I started building electric guitar bodies out of recycled wood while I was in the United States. Anyhow, it wasn't until recently, here in the Netherlands, that I really started looking at the 'lower end' of the instruments world (something I should have probably done earlier, but it's never too late): I discovered a thriving community around 'Cigar box' guitars – enthusiasts have written a manifesto , you can find forums for builders someone has filmed and documentaries about the phenomenon (external sites).
Wikipedia introduces them as follows:
The cigar box guitar is a primitive chordophone that uses an empty cigar box for a resonator. “Guitar” refers to the traditional instrument and to a string bass. The earliest predecessors had one or two strings; the modern model typically uses three or more. Generally speaking, strings are connected between the end of a broomstick or 1″ x 3″ wood slat and to the resonator, the cigar box.
This makes Cigar box guitars perfectly suited for being 100% built off recycled materials (maybe excluding the electronics). Even on this side of the world (Europe) where we have less actual ‘Cigar’ boxes, there are plenty of biscuit tins and wooden boxes out there for reuse as resonators!
There is of course political aspect to this – we live in a society that more and more and more just produces and ‘throws away’ stuff; it’s good if we can make our items live longer, or give things (that would normally be thrown away) new life. This is why – even for ‘regular’ guitars and custom builds/designs – I try to use recycled materials as much as possible.
So, after experimenting with a couple simple diddley bows (single string chordophones), I built also a 3 strings cigar box guitar, and featured that in my guitar site. This is a very crude build, here's how it looks:
This one's theme was to precisely try reuse as much recycled materials as possible and do *minimal* modifications to it: this led to have a broad but thin neck, for example, just because that was the size of the plank of wood I got out of some weird furniture found in a thrift store.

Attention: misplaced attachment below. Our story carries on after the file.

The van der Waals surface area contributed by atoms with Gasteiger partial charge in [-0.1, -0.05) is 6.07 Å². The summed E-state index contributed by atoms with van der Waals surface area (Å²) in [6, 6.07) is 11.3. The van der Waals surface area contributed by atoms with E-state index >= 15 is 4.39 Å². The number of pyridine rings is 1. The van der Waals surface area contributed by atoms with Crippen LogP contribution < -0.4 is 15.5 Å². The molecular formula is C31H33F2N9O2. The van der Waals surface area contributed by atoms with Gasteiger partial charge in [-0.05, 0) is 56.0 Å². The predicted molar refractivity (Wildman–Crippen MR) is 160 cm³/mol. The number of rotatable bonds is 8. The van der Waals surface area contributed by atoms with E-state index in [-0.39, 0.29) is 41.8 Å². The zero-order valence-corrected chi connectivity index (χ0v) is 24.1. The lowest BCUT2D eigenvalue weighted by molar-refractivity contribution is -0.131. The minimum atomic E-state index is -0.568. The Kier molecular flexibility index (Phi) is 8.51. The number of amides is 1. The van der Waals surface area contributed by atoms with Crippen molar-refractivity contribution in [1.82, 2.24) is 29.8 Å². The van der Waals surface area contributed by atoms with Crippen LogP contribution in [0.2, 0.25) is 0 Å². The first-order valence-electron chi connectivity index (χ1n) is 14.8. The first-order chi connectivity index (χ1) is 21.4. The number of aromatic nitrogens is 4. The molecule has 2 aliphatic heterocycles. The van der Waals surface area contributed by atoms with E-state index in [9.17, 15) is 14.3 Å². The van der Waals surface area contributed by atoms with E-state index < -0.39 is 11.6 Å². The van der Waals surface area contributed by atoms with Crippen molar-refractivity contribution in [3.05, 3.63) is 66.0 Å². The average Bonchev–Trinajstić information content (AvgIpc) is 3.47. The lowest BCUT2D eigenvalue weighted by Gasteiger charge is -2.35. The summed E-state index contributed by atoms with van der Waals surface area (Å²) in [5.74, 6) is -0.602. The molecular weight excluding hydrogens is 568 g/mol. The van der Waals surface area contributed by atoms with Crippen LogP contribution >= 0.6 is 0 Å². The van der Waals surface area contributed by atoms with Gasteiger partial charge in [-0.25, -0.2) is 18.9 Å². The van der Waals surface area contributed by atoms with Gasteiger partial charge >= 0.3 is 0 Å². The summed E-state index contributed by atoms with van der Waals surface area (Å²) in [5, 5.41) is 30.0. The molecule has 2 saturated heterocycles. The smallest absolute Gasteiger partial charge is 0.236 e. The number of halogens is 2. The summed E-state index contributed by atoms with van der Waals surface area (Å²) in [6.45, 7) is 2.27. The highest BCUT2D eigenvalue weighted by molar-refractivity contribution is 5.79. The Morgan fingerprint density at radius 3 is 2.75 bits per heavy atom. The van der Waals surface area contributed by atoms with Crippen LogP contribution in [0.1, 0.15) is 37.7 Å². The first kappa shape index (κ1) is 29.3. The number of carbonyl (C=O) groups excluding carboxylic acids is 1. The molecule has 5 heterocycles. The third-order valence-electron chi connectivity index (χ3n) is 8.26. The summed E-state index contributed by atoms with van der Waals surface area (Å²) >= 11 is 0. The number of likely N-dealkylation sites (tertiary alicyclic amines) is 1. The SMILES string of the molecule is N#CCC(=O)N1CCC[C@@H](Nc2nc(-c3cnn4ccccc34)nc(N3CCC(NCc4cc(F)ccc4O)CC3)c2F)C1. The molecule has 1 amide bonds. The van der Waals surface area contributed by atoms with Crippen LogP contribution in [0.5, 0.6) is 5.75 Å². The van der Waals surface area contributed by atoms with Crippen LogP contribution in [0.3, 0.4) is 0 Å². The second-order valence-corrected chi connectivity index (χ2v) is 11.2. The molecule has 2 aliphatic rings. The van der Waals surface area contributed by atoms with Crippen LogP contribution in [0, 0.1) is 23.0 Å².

I have to admit that, after the move, I don't have a garage so I have been temporary constrained to my living room, and that's not the most comfy lab to work in 🙂 Anyhow, we have built a shed in my father in law's backyard that I will share to use for guitar building and he will do his other woodwork in:
He also has some long and straight hard wood poles that he got from his dad back in the days and never put to use: some of those will become guitar necks, I am working on the designs… Stay tuned!
Below you can see part of the process of building the cigar box (really a 'cookie tin') guitar and some other details about this particular guitar.
Broad and thin neck compromise – that's how the plank was – you can see there would be space for more strings, but the risk is that the wood is too thin. Anyhow, this makes it actually very easy to play with a slide. I left it fretless, but the action is low enough that it can also be played with fingers.
Interestingly enough, albeit the bridge is flat (not an arch like in a violin), the string spacing is enough to allow to play some notes even with a bow – which inspired the name of 'Cellocan'
And here you can see/hear me play it
The recording is horrible, but hope it gives an idea.
On SoundCloud I have some more 'sound tests' too.
Soon I'll start working on a batch of new cigar box / cookie tin guitars. Probably some 3, some 4 strings, some fretted, some not…
Below you can see some of the boxes/tins I have been collecting and have lined up to be turned into instruments – let me know if you are interested in any particular one!
I'll keep adding boxes to this Flickr photo set – to track individual progress of each 'body'.
Then after having done some more of these 'simpler' builds, maybe I'll also do one or two full size, 6 strings, neck thru guitars. We'll see. Stay tuned in the next few months.